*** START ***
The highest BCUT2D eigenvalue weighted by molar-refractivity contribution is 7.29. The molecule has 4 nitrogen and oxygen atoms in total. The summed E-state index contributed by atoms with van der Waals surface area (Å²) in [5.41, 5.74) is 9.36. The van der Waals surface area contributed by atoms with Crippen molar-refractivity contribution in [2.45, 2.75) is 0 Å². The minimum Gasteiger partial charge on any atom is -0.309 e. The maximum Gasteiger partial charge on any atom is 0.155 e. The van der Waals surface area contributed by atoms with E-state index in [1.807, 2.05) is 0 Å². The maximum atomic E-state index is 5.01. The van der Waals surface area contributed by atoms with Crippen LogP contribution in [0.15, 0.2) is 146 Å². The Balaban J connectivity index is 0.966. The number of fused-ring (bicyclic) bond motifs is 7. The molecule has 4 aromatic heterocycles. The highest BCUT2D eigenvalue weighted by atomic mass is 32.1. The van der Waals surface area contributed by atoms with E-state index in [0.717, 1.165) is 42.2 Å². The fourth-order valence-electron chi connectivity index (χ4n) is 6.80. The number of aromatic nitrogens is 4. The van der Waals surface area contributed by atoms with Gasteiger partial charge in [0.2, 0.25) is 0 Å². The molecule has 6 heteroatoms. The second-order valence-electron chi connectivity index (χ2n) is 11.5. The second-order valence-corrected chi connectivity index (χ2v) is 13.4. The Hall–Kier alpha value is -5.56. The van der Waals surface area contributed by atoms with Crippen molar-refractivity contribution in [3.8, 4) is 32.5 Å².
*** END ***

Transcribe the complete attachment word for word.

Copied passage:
The highest BCUT2D eigenvalue weighted by molar-refractivity contribution is 7.29. The molecule has 4 nitrogen and oxygen atoms in total. The summed E-state index contributed by atoms with van der Waals surface area (Å²) in [5.41, 5.74) is 9.36. The van der Waals surface area contributed by atoms with Crippen molar-refractivity contribution in [2.45, 2.75) is 0 Å². The minimum Gasteiger partial charge on any atom is -0.309 e. The maximum Gasteiger partial charge on any atom is 0.155 e. The van der Waals surface area contributed by atoms with E-state index in [1.807, 2.05) is 0 Å². The maximum atomic E-state index is 5.01. The van der Waals surface area contributed by atoms with Crippen LogP contribution in [0.15, 0.2) is 146 Å². The Balaban J connectivity index is 0.966. The number of fused-ring (bicyclic) bond motifs is 7. The molecule has 4 aromatic heterocycles. The highest BCUT2D eigenvalue weighted by atomic mass is 32.1. The van der Waals surface area contributed by atoms with E-state index in [0.717, 1.165) is 42.2 Å². The fourth-order valence-electron chi connectivity index (χ4n) is 6.80. The number of aromatic nitrogens is 4. The van der Waals surface area contributed by atoms with Gasteiger partial charge in [0.2, 0.25) is 0 Å². The molecule has 6 heteroatoms. The second-order valence-electron chi connectivity index (χ2n) is 11.5. The second-order valence-corrected chi connectivity index (χ2v) is 13.4. The Hall–Kier alpha value is -5.56. The van der Waals surface area contributed by atoms with Crippen molar-refractivity contribution in [3.8, 4) is 32.5 Å².